Target is not trying to destroy gender

Why are some evangelicals upset by Target's decision to remove gender-based signs from the toy aisle?


Target has been in the headlines the last few days for its decision to remove gendered labeling from its toys and bedding aisles. “For example,” they wrote in a corporate blog post/press release, “in the kids’ Bedding area, signs will no longer feature suggestions for boys or girls, just kids.” It’s a laudable move, understanding that little girls might want Superman sheets just as much as little boys might like My Little Ponies. (Fingers crossed they don’t become bronies.) The mega retailer had recently come under fire when Ohio shopper Abi Bechtel posted an image to Twitter that showed Target selling “building sets” separately from “girls’ building sets.”

Target’s response has been measured; they are not removing the “Men’s” and “Women’s” labels from their clothing or shoes sections. You might not expect the announcement to meet with much resistance, but then, you haven’t met some of the people who are really big on reinforcing gender stereotypes.

Grant Castleberry, the executive director of the Council for Biblical Manhood & Womanhood (CBMW), wrote a post today called “Missing the Target: Some Brief Thoughts on Target’s Cultural Capitulation.” First of all, Castleberry is convinced that this change is not reflective of any larger cultural reality. “Boys will still want to play with Legos and sleep on Superman sheets, and girls will still want Barbie dolls and a Sofia pillow-case,” he writes. I don’t know what Sofia is, because I am a 30 year-old childless woman, but I can tell you that my friends and I played with Legos a great deal more than we ever played with Barbies, except when we were beheading the Barbie dolls and putting their heads on spikes.

It doesn’t end there, though. Castleberry doesn’t see this as a poorly informed but ultimately harmless decision by one of the nation’s largest retailers; instead, he sees Target’s move as a denial of the fundamental reality of what it means to be human: Gender. He writes:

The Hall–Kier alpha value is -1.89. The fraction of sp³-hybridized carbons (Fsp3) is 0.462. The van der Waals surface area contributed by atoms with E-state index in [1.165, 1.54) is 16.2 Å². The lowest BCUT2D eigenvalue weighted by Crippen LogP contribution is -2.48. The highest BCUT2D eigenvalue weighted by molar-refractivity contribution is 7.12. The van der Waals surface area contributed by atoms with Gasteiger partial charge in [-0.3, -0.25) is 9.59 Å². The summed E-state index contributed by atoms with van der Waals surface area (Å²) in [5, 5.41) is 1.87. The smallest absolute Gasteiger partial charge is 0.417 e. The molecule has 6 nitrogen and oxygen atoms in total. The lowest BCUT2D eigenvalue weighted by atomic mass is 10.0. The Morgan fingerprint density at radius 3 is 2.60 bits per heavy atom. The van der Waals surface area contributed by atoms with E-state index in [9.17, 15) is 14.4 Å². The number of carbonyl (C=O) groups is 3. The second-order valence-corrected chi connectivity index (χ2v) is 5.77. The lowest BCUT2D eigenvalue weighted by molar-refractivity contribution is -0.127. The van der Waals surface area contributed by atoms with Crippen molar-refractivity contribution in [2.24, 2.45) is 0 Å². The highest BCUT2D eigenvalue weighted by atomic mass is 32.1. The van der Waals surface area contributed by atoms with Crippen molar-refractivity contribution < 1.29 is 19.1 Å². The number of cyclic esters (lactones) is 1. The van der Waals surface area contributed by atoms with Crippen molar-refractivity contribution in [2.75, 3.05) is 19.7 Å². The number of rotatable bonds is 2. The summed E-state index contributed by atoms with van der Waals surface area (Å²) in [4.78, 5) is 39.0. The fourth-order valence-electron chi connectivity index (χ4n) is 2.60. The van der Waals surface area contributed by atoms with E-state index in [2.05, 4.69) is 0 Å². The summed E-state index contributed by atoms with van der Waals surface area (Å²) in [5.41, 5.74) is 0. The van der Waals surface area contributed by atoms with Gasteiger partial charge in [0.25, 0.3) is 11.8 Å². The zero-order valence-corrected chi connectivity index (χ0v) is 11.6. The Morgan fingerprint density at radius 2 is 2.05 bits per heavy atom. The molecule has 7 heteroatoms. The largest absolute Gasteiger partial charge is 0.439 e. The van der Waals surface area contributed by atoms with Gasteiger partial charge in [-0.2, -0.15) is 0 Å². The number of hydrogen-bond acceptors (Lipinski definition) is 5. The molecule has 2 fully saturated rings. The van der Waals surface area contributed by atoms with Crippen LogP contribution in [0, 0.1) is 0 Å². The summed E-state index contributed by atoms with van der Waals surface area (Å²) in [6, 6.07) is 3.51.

“[I]n a world where the very concept of gender is being neutralized, and in a society where parents themselves are trying to outrun their own gender identities, dragging their children onto their own dark labyrinths (look no further than Bruce Jenner at the ESPY’s), this only adds to the problem.
Rather than reinforcing maleness and femaleness, this confuses it.
Instead of helping guide children towards embracing who they actually are, this blurs reality.”

Castleberry goes on to say that “gender has meaning,” which, presumably, Target is trying to deny? I’m not sure how that works, although I do believe he perceives this action as a very real threat to values he holds dear. “The Bible teaches that men are wired by God to protect and to pursue,” he writes, which is interesting, because it’s wrong. The Bible never teaches that. That’s a cultural understanding of a man’s wiring, not Biblical, and boys who want to play with Barbies are just as much boys as those who play with GI Joes. By insisting otherwise, Castleberry is actually reducing Biblical masculinity to what we consume: Protector-boys flock to Legos; Nurturer-girls want Barbies.

If you want to argue that gender has meaning, you have to locate that meaning somewhere outside the aisles of Target.

As for me, I’m with Riley: “Some girls want to have superheroes; some girls want to have princesses. Some boys want to have superheroes; some boys want to have princesses.”





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